Wednesday, June 1, 2011

Guest post by Michele Corriel

This week I’m out of town doing a marathon of school visits in Sarasota, Florida. My friend Michele Corriel has graciously agreed to do a guest post.

I used to have a day job. I got up in the morning, shoved breakfast in my mouth and in the mouths of my family and scooted out the door into traffic to show up at an office. The good part was that I got a monthly paycheck. The bad part … well, you know the bad part.

That was almost ten years ago.

It wasn’t that I didn’t love my job. I was a journalist and a pretty good one. I’d won tons of awards. But one day the person who owned the newspaper (yes, it was owned by one person!) sold the paper. So it was either join a conglomerate whose only care was to improve the bottom line or go out on my own.

I decided, with encouragement from a friend, to try freelance writing. This would allow me to write from home, manage my own time, work on my novels, and get paid. And although I’ve had a few bumps along the way, I’ve never looked back. Almost every year since I started freelancing I’ve made about the same amount of money I made while working at the newspaper. But it wasn’t easy.

Nobody told me when you first start freelancing you need to take every job that comes along. I wrote for bridal shows, Christmas catalogs, community newsletters, animal shelters, basically I wrote for anybody who would pay me. But I also made great headway on my own work, which kept me writing all that other junk. It also got me a great reputation. I never missed a deadline. I never handed in anything without quotes from reliable sources. And, no matter how much someone paid me, I never sent off anything that wasn’t the best thing I could write about that subject.

I started to send out queries to magazines I wanted to write for … and I got assignments from them, too. In fact, for a few years I had a regular art column in Frontier Airlines’ magazine, wild blue yonder.

With all that under my belt I seriously started to work on a novel I’d been thinking about. And I’d gotten myself into excellent writing shape. By that I mean I’d organized my day to produce as much work as I could in the time I had. I had to be finished by 3 pm to pick my daughter up from school and get her to swimming. So I woke up early, got my husband and my daughter out the door, and got up to my office by 9 am every day. I’d break for lunch (one hour) and then finish up by 3 or so. I still keep this schedule although I don’t have to pick my daughter up anymore (she’s driving!).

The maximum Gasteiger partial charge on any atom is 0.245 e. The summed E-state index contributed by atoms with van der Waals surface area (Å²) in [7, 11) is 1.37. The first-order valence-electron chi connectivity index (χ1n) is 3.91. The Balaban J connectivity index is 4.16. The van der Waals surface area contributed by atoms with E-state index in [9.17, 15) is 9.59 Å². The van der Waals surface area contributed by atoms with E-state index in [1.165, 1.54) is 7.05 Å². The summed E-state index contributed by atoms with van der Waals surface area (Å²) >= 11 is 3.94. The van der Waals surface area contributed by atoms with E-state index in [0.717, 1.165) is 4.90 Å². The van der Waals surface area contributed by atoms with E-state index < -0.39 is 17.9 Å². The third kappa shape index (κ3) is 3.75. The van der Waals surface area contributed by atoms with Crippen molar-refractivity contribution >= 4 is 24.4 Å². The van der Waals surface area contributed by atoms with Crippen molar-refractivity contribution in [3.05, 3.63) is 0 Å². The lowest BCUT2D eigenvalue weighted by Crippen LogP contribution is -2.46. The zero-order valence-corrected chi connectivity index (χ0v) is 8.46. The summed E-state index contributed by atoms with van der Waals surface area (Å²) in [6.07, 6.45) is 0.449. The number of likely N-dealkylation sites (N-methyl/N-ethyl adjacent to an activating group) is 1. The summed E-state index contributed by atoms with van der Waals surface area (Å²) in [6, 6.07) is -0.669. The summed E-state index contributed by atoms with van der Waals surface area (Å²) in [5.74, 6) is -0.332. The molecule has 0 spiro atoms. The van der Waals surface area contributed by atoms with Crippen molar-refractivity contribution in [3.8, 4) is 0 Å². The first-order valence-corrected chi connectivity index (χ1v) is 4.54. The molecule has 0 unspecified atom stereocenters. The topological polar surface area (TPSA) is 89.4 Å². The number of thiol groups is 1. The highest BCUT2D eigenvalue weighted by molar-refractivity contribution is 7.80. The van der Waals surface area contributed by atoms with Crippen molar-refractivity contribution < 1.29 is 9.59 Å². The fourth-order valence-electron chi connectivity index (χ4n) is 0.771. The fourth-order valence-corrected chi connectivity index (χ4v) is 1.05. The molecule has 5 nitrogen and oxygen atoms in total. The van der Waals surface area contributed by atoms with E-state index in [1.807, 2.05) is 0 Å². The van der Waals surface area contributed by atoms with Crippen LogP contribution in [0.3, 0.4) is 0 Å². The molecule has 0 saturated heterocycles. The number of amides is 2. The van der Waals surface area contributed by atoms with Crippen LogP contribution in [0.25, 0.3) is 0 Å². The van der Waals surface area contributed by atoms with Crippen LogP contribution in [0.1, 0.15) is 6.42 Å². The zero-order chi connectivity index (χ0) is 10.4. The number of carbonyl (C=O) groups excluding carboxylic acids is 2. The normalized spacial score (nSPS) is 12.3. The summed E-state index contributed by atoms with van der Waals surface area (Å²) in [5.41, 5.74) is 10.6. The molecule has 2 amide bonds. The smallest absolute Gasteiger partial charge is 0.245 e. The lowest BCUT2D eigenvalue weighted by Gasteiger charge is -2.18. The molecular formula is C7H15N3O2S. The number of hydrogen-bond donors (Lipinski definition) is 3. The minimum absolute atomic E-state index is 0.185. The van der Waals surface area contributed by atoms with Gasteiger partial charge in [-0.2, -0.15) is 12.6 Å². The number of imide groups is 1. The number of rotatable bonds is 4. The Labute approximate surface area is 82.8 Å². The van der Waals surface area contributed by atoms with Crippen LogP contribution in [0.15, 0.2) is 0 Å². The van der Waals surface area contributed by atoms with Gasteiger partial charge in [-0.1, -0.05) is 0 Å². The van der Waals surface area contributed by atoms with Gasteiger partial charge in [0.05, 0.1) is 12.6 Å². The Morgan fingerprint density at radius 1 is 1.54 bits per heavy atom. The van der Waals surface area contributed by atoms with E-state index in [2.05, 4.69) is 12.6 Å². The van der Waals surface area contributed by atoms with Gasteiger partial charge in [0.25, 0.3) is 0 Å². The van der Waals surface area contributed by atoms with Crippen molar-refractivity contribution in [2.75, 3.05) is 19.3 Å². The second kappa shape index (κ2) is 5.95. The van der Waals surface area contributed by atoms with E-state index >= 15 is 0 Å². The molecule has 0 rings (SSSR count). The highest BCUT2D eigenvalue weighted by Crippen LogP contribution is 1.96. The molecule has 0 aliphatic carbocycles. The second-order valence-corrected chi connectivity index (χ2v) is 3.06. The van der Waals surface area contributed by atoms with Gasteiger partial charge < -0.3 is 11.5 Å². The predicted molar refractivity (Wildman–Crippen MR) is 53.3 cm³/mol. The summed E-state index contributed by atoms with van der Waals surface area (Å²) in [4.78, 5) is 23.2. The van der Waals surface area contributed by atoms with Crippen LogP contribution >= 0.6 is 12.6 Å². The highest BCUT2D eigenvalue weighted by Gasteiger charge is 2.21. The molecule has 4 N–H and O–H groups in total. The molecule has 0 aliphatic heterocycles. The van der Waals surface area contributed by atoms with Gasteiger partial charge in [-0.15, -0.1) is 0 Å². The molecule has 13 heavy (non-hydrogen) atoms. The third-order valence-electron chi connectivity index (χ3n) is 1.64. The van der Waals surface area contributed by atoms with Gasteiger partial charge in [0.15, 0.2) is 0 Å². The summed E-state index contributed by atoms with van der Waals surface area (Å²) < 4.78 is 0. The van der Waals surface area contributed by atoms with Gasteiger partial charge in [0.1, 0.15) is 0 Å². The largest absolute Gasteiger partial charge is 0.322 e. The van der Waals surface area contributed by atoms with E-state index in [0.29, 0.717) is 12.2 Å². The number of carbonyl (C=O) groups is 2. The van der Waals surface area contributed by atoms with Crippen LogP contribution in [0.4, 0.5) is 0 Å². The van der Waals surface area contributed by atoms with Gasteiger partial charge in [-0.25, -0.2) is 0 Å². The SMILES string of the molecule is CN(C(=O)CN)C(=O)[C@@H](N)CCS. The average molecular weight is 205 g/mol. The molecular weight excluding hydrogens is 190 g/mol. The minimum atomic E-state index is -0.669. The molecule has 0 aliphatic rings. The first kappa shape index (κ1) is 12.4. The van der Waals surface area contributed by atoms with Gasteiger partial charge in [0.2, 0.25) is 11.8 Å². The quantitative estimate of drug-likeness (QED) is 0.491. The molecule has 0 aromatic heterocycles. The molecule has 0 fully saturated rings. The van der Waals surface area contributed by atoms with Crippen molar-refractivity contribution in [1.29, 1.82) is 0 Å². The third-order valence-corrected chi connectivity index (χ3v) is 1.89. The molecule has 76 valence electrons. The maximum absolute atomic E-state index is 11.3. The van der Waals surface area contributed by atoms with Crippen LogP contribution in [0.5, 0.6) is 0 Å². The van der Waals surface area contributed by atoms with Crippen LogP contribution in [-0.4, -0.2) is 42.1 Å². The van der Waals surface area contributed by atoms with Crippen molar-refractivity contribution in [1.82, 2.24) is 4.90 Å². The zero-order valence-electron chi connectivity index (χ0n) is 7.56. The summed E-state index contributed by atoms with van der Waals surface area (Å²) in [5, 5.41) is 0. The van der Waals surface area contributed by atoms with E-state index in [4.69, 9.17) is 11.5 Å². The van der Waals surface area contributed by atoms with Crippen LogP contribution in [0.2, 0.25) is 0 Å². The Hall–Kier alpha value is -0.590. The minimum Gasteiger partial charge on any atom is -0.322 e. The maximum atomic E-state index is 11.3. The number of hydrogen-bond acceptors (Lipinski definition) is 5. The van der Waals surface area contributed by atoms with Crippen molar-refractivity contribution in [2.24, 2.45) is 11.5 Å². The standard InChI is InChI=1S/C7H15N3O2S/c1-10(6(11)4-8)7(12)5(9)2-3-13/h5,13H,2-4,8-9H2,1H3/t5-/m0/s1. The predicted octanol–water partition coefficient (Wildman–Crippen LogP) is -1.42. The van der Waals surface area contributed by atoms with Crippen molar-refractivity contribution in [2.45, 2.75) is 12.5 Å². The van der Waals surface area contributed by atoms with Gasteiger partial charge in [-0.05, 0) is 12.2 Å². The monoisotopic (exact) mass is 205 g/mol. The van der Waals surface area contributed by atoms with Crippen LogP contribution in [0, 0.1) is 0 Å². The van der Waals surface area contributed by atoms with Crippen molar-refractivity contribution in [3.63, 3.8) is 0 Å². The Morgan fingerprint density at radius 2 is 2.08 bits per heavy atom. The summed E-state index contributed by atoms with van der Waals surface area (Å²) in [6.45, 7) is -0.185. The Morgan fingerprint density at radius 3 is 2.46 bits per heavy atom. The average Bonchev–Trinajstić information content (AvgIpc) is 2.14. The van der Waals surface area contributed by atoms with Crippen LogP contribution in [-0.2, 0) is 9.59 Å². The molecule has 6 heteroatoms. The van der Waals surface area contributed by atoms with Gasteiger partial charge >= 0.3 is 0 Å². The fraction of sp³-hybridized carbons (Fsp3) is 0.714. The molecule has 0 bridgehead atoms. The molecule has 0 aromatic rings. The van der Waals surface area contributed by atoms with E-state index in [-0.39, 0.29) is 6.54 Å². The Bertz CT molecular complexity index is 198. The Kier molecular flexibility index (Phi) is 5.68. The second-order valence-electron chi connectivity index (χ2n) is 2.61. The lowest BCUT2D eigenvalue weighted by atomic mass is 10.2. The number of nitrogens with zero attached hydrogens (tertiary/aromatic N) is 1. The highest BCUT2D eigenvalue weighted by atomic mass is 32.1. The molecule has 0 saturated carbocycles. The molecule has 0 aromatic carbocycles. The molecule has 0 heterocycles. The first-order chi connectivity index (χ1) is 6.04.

My secret to a successful writing life is to know my own strengths and weaknesses: I’m more creative in the morning and more able to do drudgery work (transcribing interviews, editing work or taking notes) in the afternoons. And I always find time for an hour of reading. It’s very important to feed your reading brain.

Last year I had my first middle grade novel published and my next book will be out in 2012. I obtained a great agent and as my freelance work levels off my personal writing increases.

Michele Corriel lives and writes in Belgrade, Montana, where she is also the Regional Advisor for the Society of Children’s Book Writers and Illustrators. Her debut middle-grade novel, FAIRVIEW FELINES: A NEWSPAPER MYSTERY (Blooming Tree/Tire Swing Press) came out last fall. Her second book, WEIRD ROCKS (Mountain Press), will be out Spring 2012. She is represented by The McVeigh Agency.


  1. Great to hear your story Michele. I really admire you. I have some idea how hard you have worked, as I tried freelancing for a about eight years. My earnings were so low, I reached the point where it was more of a drain than a benefit. I have cut back and simplified my life and do without a day job. Luckily my husband has health insurance and is supportive of my fiction efforts. Not everyone has the liberty, I have, but it has required sacrifice as well.

  2. I definitely know about taking every job. I looked at my finances from last year at tax time and discovered that I had about equal amounts from writing freelance articles, doing private paid critiques, and teaching classes/workshops, with the smallest amount from royalty payments (no new book sales in 2010). It's great that you've made it work for you and are able to shift more of the work toward fiction!

    Chris Eboch
    NEW! The Eyes of Pharaoh: a mystery in ancient Egypt